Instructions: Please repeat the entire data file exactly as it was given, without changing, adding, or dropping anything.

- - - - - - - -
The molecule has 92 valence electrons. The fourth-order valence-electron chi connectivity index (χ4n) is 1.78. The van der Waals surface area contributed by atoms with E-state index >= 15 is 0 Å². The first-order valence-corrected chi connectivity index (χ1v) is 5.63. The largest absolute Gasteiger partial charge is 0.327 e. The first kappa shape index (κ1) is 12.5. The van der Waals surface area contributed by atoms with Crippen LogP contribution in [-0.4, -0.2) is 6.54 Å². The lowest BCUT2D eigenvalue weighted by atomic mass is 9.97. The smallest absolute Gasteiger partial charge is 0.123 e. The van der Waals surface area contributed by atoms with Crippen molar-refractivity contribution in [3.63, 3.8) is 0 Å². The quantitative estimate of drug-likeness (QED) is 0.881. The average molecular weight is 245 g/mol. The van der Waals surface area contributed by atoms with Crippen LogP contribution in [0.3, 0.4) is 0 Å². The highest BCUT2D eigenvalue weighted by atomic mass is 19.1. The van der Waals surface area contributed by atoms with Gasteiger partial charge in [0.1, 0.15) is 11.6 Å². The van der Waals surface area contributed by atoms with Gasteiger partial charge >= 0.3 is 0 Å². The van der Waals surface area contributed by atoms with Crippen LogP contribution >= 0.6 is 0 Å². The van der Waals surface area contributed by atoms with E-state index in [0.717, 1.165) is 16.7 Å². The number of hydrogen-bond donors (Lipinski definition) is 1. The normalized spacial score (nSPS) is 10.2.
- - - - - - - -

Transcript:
The molecule has 92 valence electrons. The fourth-order valence-electron chi connectivity index (χ4n) is 1.78. The van der Waals surface area contributed by atoms with E-state index >= 15 is 0 Å². The first-order valence-corrected chi connectivity index (χ1v) is 5.63. The largest absolute Gasteiger partial charge is 0.327 e. The first kappa shape index (κ1) is 12.5. The van der Waals surface area contributed by atoms with Crippen LogP contribution in [-0.4, -0.2) is 6.54 Å². The lowest BCUT2D eigenvalue weighted by atomic mass is 9.97. The smallest absolute Gasteiger partial charge is 0.123 e. The van der Waals surface area contributed by atoms with Crippen molar-refractivity contribution in [3.63, 3.8) is 0 Å². The quantitative estimate of drug-likeness (QED) is 0.881. The average molecular weight is 245 g/mol. The van der Waals surface area contributed by atoms with Crippen LogP contribution in [0.3, 0.4) is 0 Å². The highest BCUT2D eigenvalue weighted by atomic mass is 19.1. The van der Waals surface area contributed by atoms with Gasteiger partial charge in [0.1, 0.15) is 11.6 Å². The van der Waals surface area contributed by atoms with Gasteiger partial charge >= 0.3 is 0 Å². The van der Waals surface area contributed by atoms with Crippen LogP contribution >= 0.6 is 0 Å². The van der Waals surface area contributed by atoms with E-state index in [0.717, 1.165) is 16.7 Å². The number of hydrogen-bond donors (Lipinski definition) is 1. The normalized spacial score (nSPS) is 10.2.